Place the pan in medium-heat, stir it constantly while simmering it gently for about 15 minutes or until you have a very thick custard.

Slightly glaze the jelly mold with a bit of oil.

Pour the custard it the mold. Let it cool and then refrigerate for at least 2 hours or until set.

Unmold the manjar on a flat plate. Pour the prunes syrup over the pudding and your manjar branco is ready to be served.

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Moqueca Baiana – A seafood stew

Not sure why took me so long to blog about Moqueca, after all this is one of the most traditional Brazilian dishes.

It is a seafood stew original from the native people of Brazil, slowly cooked on a clay-pot and made with some of the freshest ingredients that our land and sea have to offer.

The dish evolved during the Colonial Brazil times when the Portuguese brought coconuts to the country (and planted the coconut trees along all our coast in replacement for the prime wood that was taken), while the African slaves introduced Palm Oil to our culinary.

The two variations of dish are the Moqueca Baiana (from the northeast State of Bahia) and the Moqueca Capixaba (from the Southeast State of Espirito Santo). The difference between the two is that coconut milk and palm oil are only used in the Baiana recipe.

People from both States claim for the dish invention but I absolutely love both of them and honestly think that they are so different that shouldn’t even be compared.

Although it is a stew, this dish can be enjoyed year-round so whenever you happen to be in Brazil, make sure you find a restaurant that serves a good Moqueca.

Seafood Moqueca Baiana

I’ve been cooking this dish for years and there is no real science behind it: easy to make and you can adapt the measurements accordingly to whatever you have available.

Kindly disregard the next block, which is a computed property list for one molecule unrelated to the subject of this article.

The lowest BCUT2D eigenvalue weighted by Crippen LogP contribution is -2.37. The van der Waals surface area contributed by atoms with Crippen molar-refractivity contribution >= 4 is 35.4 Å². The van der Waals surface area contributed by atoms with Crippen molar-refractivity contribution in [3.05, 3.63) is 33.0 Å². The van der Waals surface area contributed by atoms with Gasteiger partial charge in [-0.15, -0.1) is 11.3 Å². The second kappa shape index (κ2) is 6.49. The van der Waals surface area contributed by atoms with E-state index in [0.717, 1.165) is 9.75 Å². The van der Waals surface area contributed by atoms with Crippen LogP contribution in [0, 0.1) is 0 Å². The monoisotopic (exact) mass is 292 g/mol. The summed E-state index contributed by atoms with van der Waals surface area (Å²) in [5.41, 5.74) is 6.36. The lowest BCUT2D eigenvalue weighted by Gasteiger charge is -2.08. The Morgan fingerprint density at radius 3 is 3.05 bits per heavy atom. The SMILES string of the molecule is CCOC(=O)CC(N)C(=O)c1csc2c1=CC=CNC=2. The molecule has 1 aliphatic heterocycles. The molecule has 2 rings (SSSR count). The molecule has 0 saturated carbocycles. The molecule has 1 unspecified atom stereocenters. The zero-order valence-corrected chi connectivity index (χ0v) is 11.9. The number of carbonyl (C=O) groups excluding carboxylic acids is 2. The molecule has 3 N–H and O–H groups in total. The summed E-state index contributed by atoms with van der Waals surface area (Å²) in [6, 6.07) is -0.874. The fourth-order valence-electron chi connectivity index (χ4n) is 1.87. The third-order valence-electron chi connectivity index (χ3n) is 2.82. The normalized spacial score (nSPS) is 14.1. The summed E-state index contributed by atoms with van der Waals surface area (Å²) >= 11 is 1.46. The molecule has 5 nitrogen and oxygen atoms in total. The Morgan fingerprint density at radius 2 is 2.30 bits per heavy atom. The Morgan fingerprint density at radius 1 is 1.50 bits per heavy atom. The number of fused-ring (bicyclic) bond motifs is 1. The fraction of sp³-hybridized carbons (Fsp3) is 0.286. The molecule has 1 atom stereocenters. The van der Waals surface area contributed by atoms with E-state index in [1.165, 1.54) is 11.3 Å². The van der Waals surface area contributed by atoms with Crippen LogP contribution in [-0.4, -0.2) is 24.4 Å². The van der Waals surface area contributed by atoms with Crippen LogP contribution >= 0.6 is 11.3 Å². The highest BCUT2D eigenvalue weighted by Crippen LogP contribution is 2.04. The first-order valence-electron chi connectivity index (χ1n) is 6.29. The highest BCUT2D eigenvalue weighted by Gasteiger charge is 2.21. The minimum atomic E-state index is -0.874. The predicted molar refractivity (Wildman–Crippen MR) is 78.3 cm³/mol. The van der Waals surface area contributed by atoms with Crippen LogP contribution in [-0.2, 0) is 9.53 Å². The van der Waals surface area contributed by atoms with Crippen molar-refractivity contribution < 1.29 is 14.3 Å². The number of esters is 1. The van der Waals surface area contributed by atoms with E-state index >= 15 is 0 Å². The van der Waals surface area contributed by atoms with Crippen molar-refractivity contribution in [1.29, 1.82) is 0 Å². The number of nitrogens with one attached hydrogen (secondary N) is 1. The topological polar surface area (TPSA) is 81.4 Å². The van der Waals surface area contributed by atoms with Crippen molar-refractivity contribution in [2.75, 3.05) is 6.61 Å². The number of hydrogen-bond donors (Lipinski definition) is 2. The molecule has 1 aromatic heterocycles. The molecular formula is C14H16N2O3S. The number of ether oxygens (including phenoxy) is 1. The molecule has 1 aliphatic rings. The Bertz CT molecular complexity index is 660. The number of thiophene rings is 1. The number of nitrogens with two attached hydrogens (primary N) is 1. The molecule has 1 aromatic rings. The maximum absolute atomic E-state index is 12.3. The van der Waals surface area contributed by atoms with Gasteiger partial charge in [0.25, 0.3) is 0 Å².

This might sound a bit controversial but I have a Capixaba clay-pot that I actually use to make Moqueca Baiana.


4 cutlets of Blue Eye Cod (or any firm fish with similar texture)
300 g prawns, head removed
300 g calamari, cut in rings
500 ml fish stock
200 ml coconut milk
1 red capsicum, sliced in rings
1 yellow capsicum, sliced in rings
1 green capsicum, sliced in rings
3 tomatoes, sliced in rings
2 small onions, sliced in rings
1 small onion, roughly chopped
3 cloves garlic, crushed
juice of 1 lime
1 red chilli, chopped
2 tbsp palm oil
chopped parsley for garnishing
black pepper


Place the fish cutlets into a bowl. Season it with lime juice, salt, ground pepper, and garlic. Reserve it for 20 minutes.
In a separate bowl, season prawns and calamari with salt and pepper.
Heat the palm oil in the clay-pot and fry the chopped onion until golden brown. Remove the pot from heat.

Layer half of the raw onions, capsicums, tomatoes in the clay-pot.

Add all the marinated fish pieces over the layered vegetables and drizzle it with any leftover marinade.

Sprinkle it with half of the parsley and red chillies.

Layer the rest of the onions, capsicums and tomatoes on top of the fish cutlets. Sprinkle it with the rest of parsley and red chillies.

Pour coconut milk and fish stock into the clay-pot.

Bring mixture to a boil, simmer it gently covered for 15 minutes.

Remove lid.

Add the calamari rings and prawns. Stir it gently and simmer it for another 15 minutes or until vegetables are well-cooked.

Serve with rice and toasted manioc flour (farofa de dende)